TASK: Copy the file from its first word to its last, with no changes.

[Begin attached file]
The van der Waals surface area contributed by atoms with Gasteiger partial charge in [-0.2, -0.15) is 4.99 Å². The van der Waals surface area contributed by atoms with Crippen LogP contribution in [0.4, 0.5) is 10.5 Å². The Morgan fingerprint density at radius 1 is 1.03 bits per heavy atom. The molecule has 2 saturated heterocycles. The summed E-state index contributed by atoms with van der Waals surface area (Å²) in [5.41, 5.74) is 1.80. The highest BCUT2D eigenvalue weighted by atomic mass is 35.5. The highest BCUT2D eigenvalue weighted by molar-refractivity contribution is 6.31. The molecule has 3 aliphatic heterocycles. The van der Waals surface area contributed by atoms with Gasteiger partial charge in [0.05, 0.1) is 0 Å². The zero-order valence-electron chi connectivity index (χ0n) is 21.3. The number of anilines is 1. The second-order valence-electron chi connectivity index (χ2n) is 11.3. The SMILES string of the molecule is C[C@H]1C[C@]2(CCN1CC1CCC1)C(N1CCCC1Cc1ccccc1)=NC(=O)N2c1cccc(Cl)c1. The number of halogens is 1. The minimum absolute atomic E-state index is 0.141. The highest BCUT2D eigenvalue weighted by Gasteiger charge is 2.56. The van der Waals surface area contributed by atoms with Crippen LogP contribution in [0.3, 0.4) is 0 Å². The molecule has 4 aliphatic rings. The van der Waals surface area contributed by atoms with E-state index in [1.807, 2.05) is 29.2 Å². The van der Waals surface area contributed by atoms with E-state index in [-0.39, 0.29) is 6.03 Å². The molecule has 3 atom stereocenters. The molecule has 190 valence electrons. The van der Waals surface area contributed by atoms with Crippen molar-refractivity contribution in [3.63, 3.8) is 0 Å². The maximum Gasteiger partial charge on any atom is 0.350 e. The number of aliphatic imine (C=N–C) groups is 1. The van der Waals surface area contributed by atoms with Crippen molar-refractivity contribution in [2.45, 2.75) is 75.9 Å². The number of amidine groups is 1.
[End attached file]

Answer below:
The van der Waals surface area contributed by atoms with Gasteiger partial charge in [-0.2, -0.15) is 4.99 Å². The van der Waals surface area contributed by atoms with Crippen LogP contribution in [0.4, 0.5) is 10.5 Å². The Morgan fingerprint density at radius 1 is 1.03 bits per heavy atom. The molecule has 2 saturated heterocycles. The summed E-state index contributed by atoms with van der Waals surface area (Å²) in [5.41, 5.74) is 1.80. The highest BCUT2D eigenvalue weighted by atomic mass is 35.5. The highest BCUT2D eigenvalue weighted by molar-refractivity contribution is 6.31. The molecule has 3 aliphatic heterocycles. The van der Waals surface area contributed by atoms with Gasteiger partial charge in [0.05, 0.1) is 0 Å². The zero-order valence-electron chi connectivity index (χ0n) is 21.3. The number of anilines is 1. The second-order valence-electron chi connectivity index (χ2n) is 11.3. The SMILES string of the molecule is C[C@H]1C[C@]2(CCN1CC1CCC1)C(N1CCCC1Cc1ccccc1)=NC(=O)N2c1cccc(Cl)c1. The number of halogens is 1. The minimum absolute atomic E-state index is 0.141. The highest BCUT2D eigenvalue weighted by Gasteiger charge is 2.56. The van der Waals surface area contributed by atoms with Crippen LogP contribution in [0.3, 0.4) is 0 Å². The molecule has 4 aliphatic rings. The van der Waals surface area contributed by atoms with E-state index in [1.807, 2.05) is 29.2 Å². The van der Waals surface area contributed by atoms with E-state index in [-0.39, 0.29) is 6.03 Å². The molecule has 3 atom stereocenters. The molecule has 190 valence electrons. The van der Waals surface area contributed by atoms with Crippen molar-refractivity contribution in [3.63, 3.8) is 0 Å². The maximum Gasteiger partial charge on any atom is 0.350 e. The number of aliphatic imine (C=N–C) groups is 1. The van der Waals surface area contributed by atoms with Crippen molar-refractivity contribution in [2.45, 2.75) is 75.9 Å². The number of amidine groups is 1.